In a last-ditch attempt to avert a trade war over copyright piracy, the United States and China will resume talks on 13 February, the US Trade Secretary Mickey Kantor announced yesterday. "Let me reiterate that piracy of US products is an extremely serious problem," Mr Kantor said. He added that he expected the Chinese to come to the negotiating table prepared to address US concerns over protection of computer software, chemical and agricultural products, pharmaceuticals, trademarks, audiovisualworks, books and periodicals. On Saturday the US said 100-per-cent tariffs on $1.08bn (£700m) of Chinese imports would take effect on 26 February because China had failed to address flagrant abuses of international copyright laws. China hit back with its own list of sanctions.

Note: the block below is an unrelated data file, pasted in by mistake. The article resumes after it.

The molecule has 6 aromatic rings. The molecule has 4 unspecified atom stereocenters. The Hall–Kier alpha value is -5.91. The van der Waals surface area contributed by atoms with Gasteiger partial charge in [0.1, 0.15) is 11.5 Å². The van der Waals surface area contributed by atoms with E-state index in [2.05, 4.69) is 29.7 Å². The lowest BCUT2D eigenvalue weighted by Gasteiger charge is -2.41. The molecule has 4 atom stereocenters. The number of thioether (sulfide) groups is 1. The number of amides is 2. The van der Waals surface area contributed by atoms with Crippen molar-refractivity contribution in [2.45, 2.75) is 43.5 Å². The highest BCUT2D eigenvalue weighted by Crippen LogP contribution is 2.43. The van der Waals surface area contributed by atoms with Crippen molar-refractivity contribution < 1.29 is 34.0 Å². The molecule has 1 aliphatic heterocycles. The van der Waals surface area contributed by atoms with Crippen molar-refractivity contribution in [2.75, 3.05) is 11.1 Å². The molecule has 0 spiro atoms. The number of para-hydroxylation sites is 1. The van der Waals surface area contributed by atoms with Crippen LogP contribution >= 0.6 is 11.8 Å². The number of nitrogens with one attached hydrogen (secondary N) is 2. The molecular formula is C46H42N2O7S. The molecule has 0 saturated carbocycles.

Yesterday US businessmen in Peking were optimistic, many pointing out that Sino-US trade disputes in the past had been settled after sanctions had been formally imposed but before they took effect.
In Jerusalem, the US Commerce Secretary, Ron Brown, also played down the situation. "It is a gross over-statement to call the relationship between China and the United States one of trade war. We are not in a trade war at all."
The Hong Kong stock exchange also took the view that the three-week grace period before 26 February was a sign that both sides were keen to reach a deal if possible. The Hang Seng index jumped 5.6 per cent, a robust performance after weeks of worry abouttrade wars, US interest rates and the health of Deng Xiaoping.